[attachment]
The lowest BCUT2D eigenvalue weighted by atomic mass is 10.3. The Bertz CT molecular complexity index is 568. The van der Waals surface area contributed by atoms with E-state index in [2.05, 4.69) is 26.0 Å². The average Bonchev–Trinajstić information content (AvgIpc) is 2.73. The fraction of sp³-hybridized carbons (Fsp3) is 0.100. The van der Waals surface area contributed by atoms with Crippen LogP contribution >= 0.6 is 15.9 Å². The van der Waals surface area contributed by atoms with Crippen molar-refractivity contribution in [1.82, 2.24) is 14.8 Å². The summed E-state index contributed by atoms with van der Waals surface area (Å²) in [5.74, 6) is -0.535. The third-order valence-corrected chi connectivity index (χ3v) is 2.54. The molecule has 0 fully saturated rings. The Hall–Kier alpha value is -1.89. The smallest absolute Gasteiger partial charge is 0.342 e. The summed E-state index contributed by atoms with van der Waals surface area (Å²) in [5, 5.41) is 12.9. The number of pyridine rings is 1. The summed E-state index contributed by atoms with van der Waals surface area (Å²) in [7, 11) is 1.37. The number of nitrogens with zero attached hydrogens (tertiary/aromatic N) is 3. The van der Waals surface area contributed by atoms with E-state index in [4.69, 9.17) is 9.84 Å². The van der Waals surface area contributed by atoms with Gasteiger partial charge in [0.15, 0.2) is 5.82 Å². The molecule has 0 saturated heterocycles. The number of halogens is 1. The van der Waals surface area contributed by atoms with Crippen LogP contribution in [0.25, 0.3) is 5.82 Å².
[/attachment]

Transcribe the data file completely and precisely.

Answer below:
The lowest BCUT2D eigenvalue weighted by atomic mass is 10.3. The Bertz CT molecular complexity index is 568. The van der Waals surface area contributed by atoms with E-state index in [2.05, 4.69) is 26.0 Å². The average Bonchev–Trinajstić information content (AvgIpc) is 2.73. The fraction of sp³-hybridized carbons (Fsp3) is 0.100. The van der Waals surface area contributed by atoms with Crippen LogP contribution >= 0.6 is 15.9 Å². The van der Waals surface area contributed by atoms with Crippen molar-refractivity contribution in [1.82, 2.24) is 14.8 Å². The summed E-state index contributed by atoms with van der Waals surface area (Å²) in [5.74, 6) is -0.535. The third-order valence-corrected chi connectivity index (χ3v) is 2.54. The molecule has 0 fully saturated rings. The Hall–Kier alpha value is -1.89. The smallest absolute Gasteiger partial charge is 0.342 e. The summed E-state index contributed by atoms with van der Waals surface area (Å²) in [5, 5.41) is 12.9. The number of pyridine rings is 1. The summed E-state index contributed by atoms with van der Waals surface area (Å²) in [7, 11) is 1.37. The number of nitrogens with zero attached hydrogens (tertiary/aromatic N) is 3. The van der Waals surface area contributed by atoms with E-state index in [4.69, 9.17) is 9.84 Å². The van der Waals surface area contributed by atoms with Gasteiger partial charge in [0.15, 0.2) is 5.82 Å². The molecule has 0 saturated heterocycles. The number of halogens is 1. The van der Waals surface area contributed by atoms with Crippen LogP contribution in [0.25, 0.3) is 5.82 Å².